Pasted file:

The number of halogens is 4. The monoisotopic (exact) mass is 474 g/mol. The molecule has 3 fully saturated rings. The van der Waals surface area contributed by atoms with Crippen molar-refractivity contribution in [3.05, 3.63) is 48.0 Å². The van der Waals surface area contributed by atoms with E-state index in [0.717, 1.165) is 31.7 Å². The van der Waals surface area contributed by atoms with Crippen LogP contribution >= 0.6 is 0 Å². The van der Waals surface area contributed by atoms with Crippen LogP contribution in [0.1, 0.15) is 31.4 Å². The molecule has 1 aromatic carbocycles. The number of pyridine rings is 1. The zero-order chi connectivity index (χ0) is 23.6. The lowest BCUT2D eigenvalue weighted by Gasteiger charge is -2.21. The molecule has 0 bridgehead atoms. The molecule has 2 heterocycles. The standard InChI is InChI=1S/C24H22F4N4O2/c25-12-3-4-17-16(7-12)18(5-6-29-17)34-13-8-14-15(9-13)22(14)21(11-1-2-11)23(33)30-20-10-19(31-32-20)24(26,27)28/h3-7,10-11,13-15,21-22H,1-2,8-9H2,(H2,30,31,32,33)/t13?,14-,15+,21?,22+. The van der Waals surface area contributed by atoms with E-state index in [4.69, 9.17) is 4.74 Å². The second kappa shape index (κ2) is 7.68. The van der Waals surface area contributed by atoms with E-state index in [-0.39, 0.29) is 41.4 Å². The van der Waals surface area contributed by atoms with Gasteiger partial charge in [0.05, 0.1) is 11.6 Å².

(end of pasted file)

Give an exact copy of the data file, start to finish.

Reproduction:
The number of halogens is 4. The monoisotopic (exact) mass is 474 g/mol. The molecule has 3 fully saturated rings. The van der Waals surface area contributed by atoms with Crippen molar-refractivity contribution in [3.05, 3.63) is 48.0 Å². The van der Waals surface area contributed by atoms with E-state index in [0.717, 1.165) is 31.7 Å². The van der Waals surface area contributed by atoms with Crippen LogP contribution >= 0.6 is 0 Å². The van der Waals surface area contributed by atoms with Crippen LogP contribution in [0.1, 0.15) is 31.4 Å². The molecule has 1 aromatic carbocycles. The number of pyridine rings is 1. The zero-order chi connectivity index (χ0) is 23.6. The lowest BCUT2D eigenvalue weighted by Gasteiger charge is -2.21. The molecule has 0 bridgehead atoms. The molecule has 2 heterocycles. The standard InChI is InChI=1S/C24H22F4N4O2/c25-12-3-4-17-16(7-12)18(5-6-29-17)34-13-8-14-15(9-13)22(14)21(11-1-2-11)23(33)30-20-10-19(31-32-20)24(26,27)28/h3-7,10-11,13-15,21-22H,1-2,8-9H2,(H2,30,31,32,33)/t13?,14-,15+,21?,22+. The van der Waals surface area contributed by atoms with E-state index in [4.69, 9.17) is 4.74 Å². The second kappa shape index (κ2) is 7.68. The van der Waals surface area contributed by atoms with E-state index in [-0.39, 0.29) is 41.4 Å². The van der Waals surface area contributed by atoms with Gasteiger partial charge in [0.05, 0.1) is 11.6 Å².